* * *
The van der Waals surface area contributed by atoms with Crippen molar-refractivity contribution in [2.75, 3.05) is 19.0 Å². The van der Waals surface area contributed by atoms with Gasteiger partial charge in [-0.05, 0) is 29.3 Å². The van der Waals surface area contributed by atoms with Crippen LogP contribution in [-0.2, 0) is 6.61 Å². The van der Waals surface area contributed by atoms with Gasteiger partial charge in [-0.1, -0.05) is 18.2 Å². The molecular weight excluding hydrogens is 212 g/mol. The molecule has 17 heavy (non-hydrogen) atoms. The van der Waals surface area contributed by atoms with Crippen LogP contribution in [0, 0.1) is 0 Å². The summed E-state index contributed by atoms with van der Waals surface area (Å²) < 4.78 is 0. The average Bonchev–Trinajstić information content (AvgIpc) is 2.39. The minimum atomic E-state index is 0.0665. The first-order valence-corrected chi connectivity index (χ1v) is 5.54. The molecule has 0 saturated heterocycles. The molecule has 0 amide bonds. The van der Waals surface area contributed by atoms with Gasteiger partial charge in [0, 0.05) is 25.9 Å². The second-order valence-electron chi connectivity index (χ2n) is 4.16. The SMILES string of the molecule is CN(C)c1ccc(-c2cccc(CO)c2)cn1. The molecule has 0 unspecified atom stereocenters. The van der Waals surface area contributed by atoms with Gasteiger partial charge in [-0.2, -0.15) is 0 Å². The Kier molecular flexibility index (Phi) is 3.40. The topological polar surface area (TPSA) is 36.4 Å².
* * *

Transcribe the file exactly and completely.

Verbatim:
The van der Waals surface area contributed by atoms with Crippen molar-refractivity contribution in [2.75, 3.05) is 19.0 Å². The van der Waals surface area contributed by atoms with Gasteiger partial charge in [-0.05, 0) is 29.3 Å². The van der Waals surface area contributed by atoms with Crippen LogP contribution in [-0.2, 0) is 6.61 Å². The van der Waals surface area contributed by atoms with Gasteiger partial charge in [-0.1, -0.05) is 18.2 Å². The molecular weight excluding hydrogens is 212 g/mol. The molecule has 17 heavy (non-hydrogen) atoms. The van der Waals surface area contributed by atoms with Crippen LogP contribution in [0, 0.1) is 0 Å². The summed E-state index contributed by atoms with van der Waals surface area (Å²) < 4.78 is 0. The average Bonchev–Trinajstić information content (AvgIpc) is 2.39. The minimum atomic E-state index is 0.0665. The first-order valence-corrected chi connectivity index (χ1v) is 5.54. The molecule has 0 saturated heterocycles. The molecule has 0 amide bonds. The van der Waals surface area contributed by atoms with Gasteiger partial charge in [0, 0.05) is 25.9 Å². The second-order valence-electron chi connectivity index (χ2n) is 4.16. The SMILES string of the molecule is CN(C)c1ccc(-c2cccc(CO)c2)cn1. The molecule has 0 unspecified atom stereocenters. The van der Waals surface area contributed by atoms with Gasteiger partial charge in [-0.2, -0.15) is 0 Å². The Kier molecular flexibility index (Phi) is 3.40. The topological polar surface area (TPSA) is 36.4 Å².